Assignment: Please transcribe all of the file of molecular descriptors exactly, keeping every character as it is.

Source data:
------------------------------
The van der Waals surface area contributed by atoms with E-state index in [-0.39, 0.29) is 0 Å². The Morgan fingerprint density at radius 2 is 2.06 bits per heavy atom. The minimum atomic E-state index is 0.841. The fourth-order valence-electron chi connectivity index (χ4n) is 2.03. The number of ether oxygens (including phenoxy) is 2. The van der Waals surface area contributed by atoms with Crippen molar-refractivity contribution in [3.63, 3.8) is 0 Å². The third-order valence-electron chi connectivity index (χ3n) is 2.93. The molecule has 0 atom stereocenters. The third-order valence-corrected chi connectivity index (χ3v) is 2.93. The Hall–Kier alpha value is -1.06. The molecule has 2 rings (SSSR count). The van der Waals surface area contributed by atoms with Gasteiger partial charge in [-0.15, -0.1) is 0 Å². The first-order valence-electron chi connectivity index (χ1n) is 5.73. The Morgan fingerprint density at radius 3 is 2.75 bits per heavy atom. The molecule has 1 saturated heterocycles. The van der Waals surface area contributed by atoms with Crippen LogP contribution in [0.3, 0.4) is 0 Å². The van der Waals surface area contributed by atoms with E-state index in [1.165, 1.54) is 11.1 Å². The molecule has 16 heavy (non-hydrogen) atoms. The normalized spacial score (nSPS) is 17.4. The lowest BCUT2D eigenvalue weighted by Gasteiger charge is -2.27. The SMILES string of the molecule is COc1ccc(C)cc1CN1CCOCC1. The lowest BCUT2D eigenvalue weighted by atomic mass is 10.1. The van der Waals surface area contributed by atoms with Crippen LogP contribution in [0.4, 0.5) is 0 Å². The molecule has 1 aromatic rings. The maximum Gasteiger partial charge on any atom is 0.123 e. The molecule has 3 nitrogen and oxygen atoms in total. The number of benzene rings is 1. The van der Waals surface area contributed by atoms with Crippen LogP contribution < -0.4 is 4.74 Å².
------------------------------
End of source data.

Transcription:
The van der Waals surface area contributed by atoms with E-state index in [-0.39, 0.29) is 0 Å². The Morgan fingerprint density at radius 2 is 2.06 bits per heavy atom. The minimum atomic E-state index is 0.841. The fourth-order valence-electron chi connectivity index (χ4n) is 2.03. The number of ether oxygens (including phenoxy) is 2. The van der Waals surface area contributed by atoms with Crippen molar-refractivity contribution in [3.63, 3.8) is 0 Å². The third-order valence-electron chi connectivity index (χ3n) is 2.93. The molecule has 0 atom stereocenters. The third-order valence-corrected chi connectivity index (χ3v) is 2.93. The Hall–Kier alpha value is -1.06. The molecule has 2 rings (SSSR count). The van der Waals surface area contributed by atoms with Gasteiger partial charge in [-0.15, -0.1) is 0 Å². The first-order valence-electron chi connectivity index (χ1n) is 5.73. The Morgan fingerprint density at radius 3 is 2.75 bits per heavy atom. The molecule has 1 saturated heterocycles. The van der Waals surface area contributed by atoms with Crippen LogP contribution in [0.3, 0.4) is 0 Å². The van der Waals surface area contributed by atoms with E-state index in [1.165, 1.54) is 11.1 Å². The molecule has 16 heavy (non-hydrogen) atoms. The normalized spacial score (nSPS) is 17.4. The lowest BCUT2D eigenvalue weighted by Gasteiger charge is -2.27. The SMILES string of the molecule is COc1ccc(C)cc1CN1CCOCC1. The lowest BCUT2D eigenvalue weighted by atomic mass is 10.1. The van der Waals surface area contributed by atoms with Crippen LogP contribution in [0.4, 0.5) is 0 Å². The molecule has 1 aromatic rings. The maximum Gasteiger partial charge on any atom is 0.123 e. The molecule has 3 nitrogen and oxygen atoms in total. The number of benzene rings is 1. The van der Waals surface area contributed by atoms with Crippen LogP contribution < -0.4 is 4.74 Å².